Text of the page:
We can see an example here where Dortmund are able to work the ball into the central midfielders, with Gladbach initially in a fairly stable 2v2 in this area.
Gladbach can’t get tight to the Dortmund midfielders quickly enough though, and so Witsel is able to open his body up. With the midfielders pressed tightly against their midfield counterparts, a passing lane in the centre opens up for one of the Dortmund forward line to drop into, and Jadon Sancho drops and can receive under little pressure from the centre-backs, as the Gladbach defence perhaps feels the ball is too high up for them all to get too tight and risk a ball over the top.
Here in the second half Dortmund are able to create the overload again, with Reyna dropping on one side of Neuhaus while Witsel is on the other. this means that for Dortmund if they execute the passes correctly, that one player should always be able to be free, and here Neuahus commits to the highest Dortmund player. Dortmund get some luck as they do pass it into the marked player, but they quickly are able to access Witsel who can then spread play under little pressure.
Dortmund’s early use of dynamic space occupation also allowed them to play out a few times, with players passing and then moving into a position to receive again immediately. We can see a simple example here where Meunier uses Oscar Wendt’s momentum against him, as he plays a simple give and go with the nearby central midfielder. Meunier is able to receive behind Gladbach’s second line, but Ramy Bensebaini is on hand to prevent him going any further.
We can see an example here where Witsel starts from a deeper position before receiving in the space behind a Gladbach pressing midfielder. Sancho drops very deep to draw a press, and he is able to find the unmarked Witself who can then progress the ball forward.
One final nice example we can see below comes from Jude Bellingham dropping as part of the back line again. Dortmund trigger the press by playing the ball to left centre-back Manuel Akanji, who dribbles with the ball to help engage the press before playing it back to Hummels. With the Gladbach right inside forward having pressed, Bellingham, who is now acting as a left centre-back of sorts, is free to receive and drive forward.
Gladbach’s build-up and adjustment
Gladbach struggled throughout the game to create many meaningful chances, with Jonas Hofmann’s chance in the first half the best of the bunch. In possession Gladbach set up in a similar way to Dortmund, with a 3-4-3 becoming more of a 3-2-5 at times. The wing-back would look to provide width to allow an inside forward access in the half-space, while Lars Stindl would take up one of his favoured roles as more of a false nine or overloading player. We can see this general structure below with wide centre back Matthias Ginter on the ball in a wide area.
We can see some examples here of Gladbach creating their own overloads in midfield using Stindl, with the German here dropping just behind one of the Dortmund midfielders while he is also occupied from the front. Gladbach’s inside forwards stayed higher and allowed Stindl to perform this role, with their aim largely being to pin Dortmund’s defence deeper and allow Stindl more space in these areas.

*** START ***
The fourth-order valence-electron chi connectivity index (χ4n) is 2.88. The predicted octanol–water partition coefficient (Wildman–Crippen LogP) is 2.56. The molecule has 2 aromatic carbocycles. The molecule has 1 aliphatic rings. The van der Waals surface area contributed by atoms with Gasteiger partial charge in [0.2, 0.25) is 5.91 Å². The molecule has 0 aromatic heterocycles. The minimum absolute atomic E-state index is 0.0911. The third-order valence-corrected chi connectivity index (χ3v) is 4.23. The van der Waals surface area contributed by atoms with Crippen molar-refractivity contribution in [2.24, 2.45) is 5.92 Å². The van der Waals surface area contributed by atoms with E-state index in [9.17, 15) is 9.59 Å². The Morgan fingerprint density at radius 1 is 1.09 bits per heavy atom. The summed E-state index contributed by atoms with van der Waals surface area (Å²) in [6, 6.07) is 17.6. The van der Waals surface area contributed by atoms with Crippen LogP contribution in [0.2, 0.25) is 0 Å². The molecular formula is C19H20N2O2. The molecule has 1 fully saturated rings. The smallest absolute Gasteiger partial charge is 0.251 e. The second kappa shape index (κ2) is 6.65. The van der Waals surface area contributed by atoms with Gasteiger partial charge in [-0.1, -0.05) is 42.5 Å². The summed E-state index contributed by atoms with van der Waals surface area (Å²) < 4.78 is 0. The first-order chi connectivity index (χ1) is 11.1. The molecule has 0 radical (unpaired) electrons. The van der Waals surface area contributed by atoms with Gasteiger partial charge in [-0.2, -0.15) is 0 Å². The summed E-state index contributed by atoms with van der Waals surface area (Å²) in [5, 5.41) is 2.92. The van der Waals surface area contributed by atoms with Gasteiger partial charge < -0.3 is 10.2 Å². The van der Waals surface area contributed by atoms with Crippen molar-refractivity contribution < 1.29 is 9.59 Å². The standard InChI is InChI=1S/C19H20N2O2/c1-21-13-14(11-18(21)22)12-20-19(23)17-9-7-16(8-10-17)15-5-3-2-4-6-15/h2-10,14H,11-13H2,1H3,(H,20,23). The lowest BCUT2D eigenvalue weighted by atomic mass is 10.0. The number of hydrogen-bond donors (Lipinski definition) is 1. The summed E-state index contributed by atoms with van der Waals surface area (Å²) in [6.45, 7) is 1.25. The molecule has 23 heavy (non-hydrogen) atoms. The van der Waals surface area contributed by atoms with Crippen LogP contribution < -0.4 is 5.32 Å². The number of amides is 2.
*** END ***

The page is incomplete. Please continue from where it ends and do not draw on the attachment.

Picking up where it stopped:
We can see another example here where Stindl is able to get free due to both Dortmund central midfielders being occupied. The Dortmund centre-back pushes out to press here, which affords space in behind for Wolf. Part of the problem for Gladbach though was that they did not possess their usual threat in behind, with Embolo, Thuram, and Pléa all missing from the starting lineup.
Scenes like the one below also didn’t help Gladbach to progress play, with Kramer here struggling to get across to help ball circulation following a switch in play across the back line.
As I’ve said Gladbach struggled to create chances and consistently progress the ball, and so when 2-0 down they switched to a 4-2-3-1, a system which committed more players forward. The presumed aim in this was to help create more overloads in the pitch, with Thuram here dropping in as a ten and creating a 3v2 against the Dortmund central midfielders, which leads to Neuhaus spreading the ball wider.
This formation had little time to make an impact and wasn’t helped by Gladbach conceding from their own corner not long after the tactical switch. In terms of defending that midfield overload, the tactical switch had little effect as Gladbach still had those two central midfielders. We can see an example below where Kramer is able to balance out the overload and gamble to win the ball and allow Gladbach to counter. The switch to a back four did mean they had less coverage on the back line and less license to step out and press, but this had a minimal effect in the game.
Dortmund came out deserved winners in the game, but the scoreline of 3-0 didn’t really reflect the tactical nature of the game. Dortmund managed Gladbach well and limited their number of chances, and also had some good moments in the build-up, but as seen in this analysis, Gladbach were also impressive in their pressing for the most part and stupid errors let them down. Dortmund recorded 1.45 xG to Gladbach’s 0.9, and had Gladbach not needlessly given away a penalty the xG value would be lower. Dortmund, of course, deserve credit though as they forced these mistakes from Gladbach and deservedly continued their good run of form. It will be interesting to see how much of a title challenge they can mount this season against the formidable Bayern Munich.